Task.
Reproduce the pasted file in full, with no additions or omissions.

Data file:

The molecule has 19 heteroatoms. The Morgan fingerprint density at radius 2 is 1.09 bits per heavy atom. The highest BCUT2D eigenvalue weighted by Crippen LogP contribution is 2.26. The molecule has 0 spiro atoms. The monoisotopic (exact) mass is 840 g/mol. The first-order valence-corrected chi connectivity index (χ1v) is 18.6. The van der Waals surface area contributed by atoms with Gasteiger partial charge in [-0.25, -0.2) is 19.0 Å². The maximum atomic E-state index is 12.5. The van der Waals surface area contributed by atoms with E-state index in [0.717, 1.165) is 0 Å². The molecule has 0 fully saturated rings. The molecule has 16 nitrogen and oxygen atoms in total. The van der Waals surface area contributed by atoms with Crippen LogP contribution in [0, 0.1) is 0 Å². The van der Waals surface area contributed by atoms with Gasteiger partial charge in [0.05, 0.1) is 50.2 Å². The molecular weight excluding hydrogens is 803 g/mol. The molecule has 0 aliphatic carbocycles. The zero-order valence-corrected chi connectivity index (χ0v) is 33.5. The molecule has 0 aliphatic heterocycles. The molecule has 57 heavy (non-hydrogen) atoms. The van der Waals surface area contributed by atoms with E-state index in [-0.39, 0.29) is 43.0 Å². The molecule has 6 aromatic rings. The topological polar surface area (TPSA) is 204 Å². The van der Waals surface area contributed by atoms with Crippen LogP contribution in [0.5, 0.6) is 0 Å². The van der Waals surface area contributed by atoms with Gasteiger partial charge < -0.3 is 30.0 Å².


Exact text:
The molecule has 19 heteroatoms. The Morgan fingerprint density at radius 2 is 1.09 bits per heavy atom. The highest BCUT2D eigenvalue weighted by Crippen LogP contribution is 2.26. The molecule has 0 spiro atoms. The monoisotopic (exact) mass is 840 g/mol. The first-order valence-corrected chi connectivity index (χ1v) is 18.6. The van der Waals surface area contributed by atoms with Gasteiger partial charge in [-0.25, -0.2) is 19.0 Å². The maximum atomic E-state index is 12.5. The van der Waals surface area contributed by atoms with E-state index in [0.717, 1.165) is 0 Å². The molecule has 0 fully saturated rings. The molecule has 16 nitrogen and oxygen atoms in total. The van der Waals surface area contributed by atoms with Crippen LogP contribution in [0, 0.1) is 0 Å². The van der Waals surface area contributed by atoms with Gasteiger partial charge in [0.05, 0.1) is 50.2 Å². The molecular weight excluding hydrogens is 803 g/mol. The molecule has 0 aliphatic carbocycles. The zero-order valence-corrected chi connectivity index (χ0v) is 33.5. The molecule has 0 aliphatic heterocycles. The molecule has 57 heavy (non-hydrogen) atoms. The van der Waals surface area contributed by atoms with E-state index in [-0.39, 0.29) is 43.0 Å². The molecule has 6 aromatic rings. The topological polar surface area (TPSA) is 204 Å². The van der Waals surface area contributed by atoms with Crippen LogP contribution in [0.5, 0.6) is 0 Å². The van der Waals surface area contributed by atoms with Gasteiger partial charge < -0.3 is 30.0 Å².